15. 15.
    Born A-K, Rottmar M, Lischer S, Pleskova M, Bruinink A, Maniura-Weber K. Correlating cell architecture with osteogenesis: first steps towards live single cell monitoring. Eur Cell Mater. 2009;18:49.Google Scholar
  16. 16.
    Li F, Wang Q-M, Wang JH-C. Cell shape regulates collagen type I expression in human tendon fibroblasts. Cell Motil Cytoskeleton. 2008;65:332.CrossRefGoogle Scholar
  17. 17.
    McBeath R, Pirone DM, Nelson CM, Bhadriraju K, Chen CS. Cell shape, cytoskeletal tension, and RhoA regulate stem cell lineage commitment. Dev Cell. 2004;6:483.CrossRefGoogle Scholar
  18. 18.
    Lamers E, van Horssen R, te Riet J, et al. The influence of nanoscale topographical cues on initial osteoblast morphology and migration. Eur Cell Mater. 2010;9:329.Google Scholar
  19. 19.
    Rodríguez Fernández JL, Geiger B, Salomon D, Ben-Ze’ev A. Overexpression of vinculin suppresses cell motility in BALB/c 3T3 cells. Cell Motil Cytoskeleton. 1992;22:127.CrossRefGoogle Scholar
  20. 20.
    Imgrund P, Rota A, Simchi A. Microinjection moulding of 316L/17-4PH and 316L/Fe powders for fabrication of magnetic-nonmagnetic bimetals. J Mat Process Technol. 2008;200:259.CrossRefGoogle Scholar
  21. 21.
    Imgrund P, Schmidt H, Salk N, Bruinink A, Bitar M. Metal Powder Industries Federation. In: Lawcock R, Lawley A, McGeehan PJ (eds) Advances in Powder Metallurgy & Particulate Materials-2008. New Jersey, Washington DC, 2008.Google Scholar
  22. 22.
    Born A-K, Lischer S, Maniura-Weber K. Watching osteogenesis: life monitoring of osteogenic differentiation using an osteocalcin reporter. J Cell Biochem. 2012;113:313.CrossRefGoogle Scholar
  23. 23.
    Stanford CM, Jacobson PA, Eanes ED, Lembke LA, Midura RJ. Rapidly forming apatitic mineral in an osteoblastic cell line (UMR 106-01 BSP). J Biol Chem. 1995;270:9420.CrossRefGoogle Scholar
  24. 24.
    Zinger O, Zhao G, Schwartz Z, et al. Differential regulation of osteoblasts by substrate microstructural features. Biomaterials. 2005;26:1837.CrossRefGoogle Scholar
  25. 25.
    Gu YX, Du J, Si MS, Mo JJ, Qiao SC, Lai HC. The roles of PI3K/Akt signaling pathway in regulating MC3T3-E1 preosteoblast proliferation and differentiation on SLA and SLActive titanium surfaces. J Biomed Biomater Res A. 2013;101:748CrossRefGoogle Scholar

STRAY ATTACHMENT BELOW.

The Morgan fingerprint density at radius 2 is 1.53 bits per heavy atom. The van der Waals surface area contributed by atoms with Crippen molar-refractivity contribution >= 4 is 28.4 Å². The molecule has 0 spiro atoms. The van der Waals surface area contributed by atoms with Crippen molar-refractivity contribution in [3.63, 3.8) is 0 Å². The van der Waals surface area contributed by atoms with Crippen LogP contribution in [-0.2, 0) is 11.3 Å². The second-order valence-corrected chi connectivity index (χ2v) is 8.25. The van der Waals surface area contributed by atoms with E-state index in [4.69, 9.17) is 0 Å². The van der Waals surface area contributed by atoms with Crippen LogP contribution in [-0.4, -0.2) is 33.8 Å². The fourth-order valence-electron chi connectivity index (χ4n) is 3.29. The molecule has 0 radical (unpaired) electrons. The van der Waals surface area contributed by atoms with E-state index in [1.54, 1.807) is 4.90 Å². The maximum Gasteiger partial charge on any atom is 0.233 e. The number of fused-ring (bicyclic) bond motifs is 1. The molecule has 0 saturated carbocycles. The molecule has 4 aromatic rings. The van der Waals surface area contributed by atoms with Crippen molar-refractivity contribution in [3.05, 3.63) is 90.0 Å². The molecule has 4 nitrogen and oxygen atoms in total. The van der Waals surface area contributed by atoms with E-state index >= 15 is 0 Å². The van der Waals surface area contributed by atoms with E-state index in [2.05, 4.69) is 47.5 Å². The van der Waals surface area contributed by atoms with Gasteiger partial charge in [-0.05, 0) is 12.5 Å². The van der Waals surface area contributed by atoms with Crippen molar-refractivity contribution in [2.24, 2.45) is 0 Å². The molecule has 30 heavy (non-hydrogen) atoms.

26. 26.
    Lincks J, Boyan BD, Blanchard CR, et al. Response of MG63 osteoblast-like cells to titanium and titanium alloy is dependent on surface roughness and composition. Biomaterials. 1998;19:2219.CrossRefGoogle Scholar
  27. 27.
    Rodríguez Fernández JL, Geiger B, Salomon D, Ben-Ze’ev A. Suppression of vinculin expression by antisense transfection confers changes in cell morphology, motility, and anchorage-dependent growth of 3T3 cells. J Cell Biol. 1993;122:1285.CrossRefGoogle Scholar
  28. 28.
    Nedeau AE, Bauer RJ, Gallagher K, Chen H, Liu ZJ, Velazquez OC. A CXCL5- and bFGF-dependent effect of PDGF-B-activated fibroblasts in promoting trafficking and differentiation of bone marrow-derived mesenchymal stem cells. Exp Cell Res. 2008;314:2176.CrossRefGoogle Scholar
  29. 29.
    Aguilar-Vázquez R, Carballo-Molina OA, Collazo-Navarrete O, et al. Osteogenesis of human vascular endothelial cells in culture. Rev Invest Clin. 2008;60:496.Google Scholar
  30. 30.
    Shui C, Scutt AM. Mouse embryo-derived NIH3T3 fibroblasts adopt an osteoblast-like phenotype when treated with 1alpha,25-dihydroxyvitamin D(3) and dexamethasone in vitro. J Cell Physiol. 2002;193:164.CrossRefGoogle Scholar
  31. 31.
    Lavenus S, Pilet P, Guicheux J, Weiss P, Louarn G, Layrolle P. Behaviour of mesenchymal stem cells, fibroblasts and osteoblasts on smooth surfaces. Acta Biomater. 2011;7:1525.CrossRefGoogle Scholar
  32. 32.
    Leclerc N, Noh T, Khokhar A, Smith E, Frenkel B. Glucocorticoids inhibit osteocalcin transcription in osteoblasts by suppressing Egr2/Krox20-binding enhancer. Arthritis Rheum. 2005;52:929.CrossRefGoogle Scholar
  33. 33.
    Engel E, Martínez E, Mills CA, Funes M, Planell JA, Samitier J. Mesenchymal stem cell differentiation on microstructured poly (methyl methacrylate) substrates. Ann Anat. 2009;191:136.CrossRefGoogle Scholar

Copyright information

© Springer Science+Business Media New York 2013

Authors and Affiliations

  • Malak Bitar
    • 1
    • 3
  • Fausta Benini
    • 1
  • Claudia Brose
    • 1
  • Vera Friederici
    • 2
  • Philipp Imgrund
    • 2
  • Arie Bruinink
    • 1
    Email author
  1. 1.Materials-Biology Interactions LabEMPASt. GallenSwitzerland
  2. 2.Fraunhofer Institute for Manufacturing and Advanced Materials (IFAM)BremenGermany
  3. 3.Technical Research and DevelopmentNovartis Pharma AGBaselSwitzerland

Personalised recommendations